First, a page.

Gaussian Accelerated Molecular Dynamics in NAMDJ. Chem. Theory Comput., 13 (1), pp9-19 (2017)
Gaussian accelerated molecular dynamics (GaMD) is a recently developed enhanced sampling technique that provides efficient free energy calculations of biomolecules. Like the previous accelerated molecular dynamics (aMD), GaMD allows for "unconstrained" enhanced sampling without the need to set predefined collective variables and so is useful for studying complex biomolecular conformational changes such as protein folding and ligand binding. Furthermore, because the boost potential is constructed using a harmonic function that follows Gaussian distribution in GaMD, cumulant expansion to the second order can be applied to recover the original free energy profiles of proteins and other large biomolecules, which solves a long-standing energetic reweighting problem of the previous aMD method. Taken together, GaMD offers major advantages for both unconstrained enhanced sampling and free energy calculations of large biomolecules. Here, we have implemented GaMD in the NAMD package on top of the existing aMD feature and validated it on three model systems: alanine dipeptide, the chignolin fast-folding protein, and the M muscarinic G protein-coupled receptor (GPCR). For alanine dipeptide, while conventional molecular dynamics (cMD) simulations performed for 30 ns are poorly converged, GaMD simulations of the same length yield free energy profiles that agree quantitatively with those of 1000 ns cMD simulation. Further GaMD simulations have captured folding of the chignolin and binding of the acetylcholine (ACh) endogenous agonist to the M muscarinic receptor. The reweighted free energy profiles are used to characterize the protein folding and ligand binding pathways quantitatively. GaMD implemented in the scalable NAMD is widely applicable to enhanced sampling and free energy calculations of large biomolecules.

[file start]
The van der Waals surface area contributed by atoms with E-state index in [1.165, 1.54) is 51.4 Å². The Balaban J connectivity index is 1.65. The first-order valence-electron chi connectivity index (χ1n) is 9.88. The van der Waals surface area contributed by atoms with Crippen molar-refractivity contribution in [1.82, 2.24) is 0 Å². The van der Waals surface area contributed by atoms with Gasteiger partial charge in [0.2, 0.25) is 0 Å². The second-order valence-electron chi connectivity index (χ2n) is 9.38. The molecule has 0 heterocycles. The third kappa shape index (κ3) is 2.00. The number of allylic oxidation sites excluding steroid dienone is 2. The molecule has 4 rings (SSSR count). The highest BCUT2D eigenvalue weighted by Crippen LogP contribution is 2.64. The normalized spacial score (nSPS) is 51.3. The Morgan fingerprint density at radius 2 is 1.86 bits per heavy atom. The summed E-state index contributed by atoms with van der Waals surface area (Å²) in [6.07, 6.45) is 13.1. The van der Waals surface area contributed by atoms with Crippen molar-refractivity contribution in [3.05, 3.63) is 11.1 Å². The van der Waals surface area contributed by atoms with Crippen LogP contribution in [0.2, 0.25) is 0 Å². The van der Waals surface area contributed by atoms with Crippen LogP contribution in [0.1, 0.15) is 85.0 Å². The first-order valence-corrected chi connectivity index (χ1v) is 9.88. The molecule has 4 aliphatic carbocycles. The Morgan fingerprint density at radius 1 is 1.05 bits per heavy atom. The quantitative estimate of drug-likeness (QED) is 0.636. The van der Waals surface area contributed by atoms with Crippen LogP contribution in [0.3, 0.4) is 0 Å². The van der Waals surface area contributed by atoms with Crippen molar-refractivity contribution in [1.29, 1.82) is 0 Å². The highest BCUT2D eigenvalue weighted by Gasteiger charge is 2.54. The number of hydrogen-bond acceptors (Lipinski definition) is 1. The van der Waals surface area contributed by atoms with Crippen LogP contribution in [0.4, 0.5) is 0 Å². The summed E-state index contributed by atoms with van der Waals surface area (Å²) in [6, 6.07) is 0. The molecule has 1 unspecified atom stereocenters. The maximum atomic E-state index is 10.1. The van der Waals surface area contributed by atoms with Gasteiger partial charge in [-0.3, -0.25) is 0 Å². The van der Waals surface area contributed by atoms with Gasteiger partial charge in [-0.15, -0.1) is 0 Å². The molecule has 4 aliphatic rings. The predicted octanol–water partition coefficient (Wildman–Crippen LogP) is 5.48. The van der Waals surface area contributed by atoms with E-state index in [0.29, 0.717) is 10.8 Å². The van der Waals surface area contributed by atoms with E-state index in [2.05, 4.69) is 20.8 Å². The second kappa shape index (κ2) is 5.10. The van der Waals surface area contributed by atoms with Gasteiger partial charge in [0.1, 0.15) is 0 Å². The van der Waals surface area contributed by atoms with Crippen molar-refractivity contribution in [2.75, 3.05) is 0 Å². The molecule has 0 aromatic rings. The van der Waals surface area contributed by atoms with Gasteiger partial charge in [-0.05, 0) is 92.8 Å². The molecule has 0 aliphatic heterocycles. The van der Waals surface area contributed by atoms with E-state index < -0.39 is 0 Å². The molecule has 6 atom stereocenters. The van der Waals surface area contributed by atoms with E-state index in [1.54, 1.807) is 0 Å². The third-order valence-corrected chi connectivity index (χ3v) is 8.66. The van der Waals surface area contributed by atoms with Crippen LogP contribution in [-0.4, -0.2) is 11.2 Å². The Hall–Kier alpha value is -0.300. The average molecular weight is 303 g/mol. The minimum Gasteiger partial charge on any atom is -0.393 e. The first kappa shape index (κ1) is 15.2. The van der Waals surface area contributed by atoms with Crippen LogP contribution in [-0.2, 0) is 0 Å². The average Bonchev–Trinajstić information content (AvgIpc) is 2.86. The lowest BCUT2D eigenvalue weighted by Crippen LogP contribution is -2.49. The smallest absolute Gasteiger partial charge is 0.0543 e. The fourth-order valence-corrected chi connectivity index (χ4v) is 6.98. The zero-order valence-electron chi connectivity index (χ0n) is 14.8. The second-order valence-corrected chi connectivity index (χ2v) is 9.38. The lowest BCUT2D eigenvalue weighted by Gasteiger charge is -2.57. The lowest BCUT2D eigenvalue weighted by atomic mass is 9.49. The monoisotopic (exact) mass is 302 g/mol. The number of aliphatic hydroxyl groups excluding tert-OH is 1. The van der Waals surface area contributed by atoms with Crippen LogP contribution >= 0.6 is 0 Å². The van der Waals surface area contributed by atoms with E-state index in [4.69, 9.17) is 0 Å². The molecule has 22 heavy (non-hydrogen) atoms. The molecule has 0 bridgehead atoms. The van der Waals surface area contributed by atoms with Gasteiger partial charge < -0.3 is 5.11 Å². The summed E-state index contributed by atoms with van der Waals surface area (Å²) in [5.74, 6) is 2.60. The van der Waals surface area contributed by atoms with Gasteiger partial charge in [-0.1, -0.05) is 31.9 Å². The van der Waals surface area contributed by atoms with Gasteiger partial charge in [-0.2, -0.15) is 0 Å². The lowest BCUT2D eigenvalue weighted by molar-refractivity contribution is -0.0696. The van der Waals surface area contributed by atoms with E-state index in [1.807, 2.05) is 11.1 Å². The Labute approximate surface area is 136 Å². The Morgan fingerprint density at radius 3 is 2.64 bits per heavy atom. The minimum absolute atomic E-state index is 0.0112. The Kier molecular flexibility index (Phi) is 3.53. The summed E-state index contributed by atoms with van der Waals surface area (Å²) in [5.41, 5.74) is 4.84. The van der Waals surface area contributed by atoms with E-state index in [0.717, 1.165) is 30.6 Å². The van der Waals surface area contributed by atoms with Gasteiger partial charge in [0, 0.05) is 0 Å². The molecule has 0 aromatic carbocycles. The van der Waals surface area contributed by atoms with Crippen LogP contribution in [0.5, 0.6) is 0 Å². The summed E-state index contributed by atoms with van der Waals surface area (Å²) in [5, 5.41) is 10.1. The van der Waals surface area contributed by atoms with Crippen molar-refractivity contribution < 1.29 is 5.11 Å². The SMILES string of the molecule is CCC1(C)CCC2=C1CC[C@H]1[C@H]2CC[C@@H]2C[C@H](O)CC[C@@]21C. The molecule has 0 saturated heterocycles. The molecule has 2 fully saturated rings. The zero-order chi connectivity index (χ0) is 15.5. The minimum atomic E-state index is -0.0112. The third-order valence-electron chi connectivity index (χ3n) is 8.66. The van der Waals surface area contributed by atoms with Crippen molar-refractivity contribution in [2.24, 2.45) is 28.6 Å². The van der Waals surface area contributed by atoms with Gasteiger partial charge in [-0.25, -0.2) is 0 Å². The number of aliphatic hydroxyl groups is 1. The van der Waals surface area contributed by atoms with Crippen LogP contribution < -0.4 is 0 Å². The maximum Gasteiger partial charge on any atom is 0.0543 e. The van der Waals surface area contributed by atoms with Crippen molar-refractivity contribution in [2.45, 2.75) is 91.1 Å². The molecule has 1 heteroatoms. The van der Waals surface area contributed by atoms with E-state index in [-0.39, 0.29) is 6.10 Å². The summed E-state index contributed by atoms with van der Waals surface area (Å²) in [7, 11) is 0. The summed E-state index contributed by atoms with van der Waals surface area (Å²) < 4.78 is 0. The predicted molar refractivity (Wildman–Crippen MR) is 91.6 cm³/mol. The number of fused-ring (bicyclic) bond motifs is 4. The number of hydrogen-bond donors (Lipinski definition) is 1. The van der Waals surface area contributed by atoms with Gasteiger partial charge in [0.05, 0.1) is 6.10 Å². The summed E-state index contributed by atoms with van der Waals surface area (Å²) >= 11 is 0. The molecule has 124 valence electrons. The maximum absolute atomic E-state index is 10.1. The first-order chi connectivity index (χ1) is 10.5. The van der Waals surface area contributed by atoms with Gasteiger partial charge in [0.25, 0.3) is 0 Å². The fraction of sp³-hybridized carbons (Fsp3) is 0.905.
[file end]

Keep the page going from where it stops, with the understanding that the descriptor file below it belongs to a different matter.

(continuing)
NMR Structure-Based Optimization of Staphylococcus aureus Sortase A Pyridazinone InhibitorsChem. Biol. Drug Design in press (2017)
Staphylococcus aureus is a leading cause of hospital-acquired infections in the USA and is a major health concern as methicillin-resistant S. aureus and other antibiotic-resistant strains are common. Compounds that inhibit the S. aureus sortase (SrtA) cysteine transpeptidase may function as potent anti-infective agents as this enzyme attaches virulence factors to the bacterial cell wall. While a variety of SrtA inhibitors have been discovered, the vast majority of these small molecules have not been optimized using structure-based approaches. Here we have used NMR spectroscopy to determine the molecular basis through which pyridazinone-based small molecules inhibit SrtA. These inhibitors covalently modify the active cysteine thiol and partially mimic the natural substrate of SrtA by inducing the closure of an active site loop. Computational and synthetic chemistry methods led to second-generation analogues that are ~70-fold more potent than the lead molecule. These optimized molecules exhibit broad-spectrum activity against other types of class A sortases, have reduced cytotoxicity, and impair SrtA-mediated protein display on S. aureus cell surface. Our work shows that pyridazinone analogues are attractive candidates for further development into anti-infective agents, and highlights the utility of employing NMR spectroscopy and solubility-optimized small molecules in structure-based drug discovery.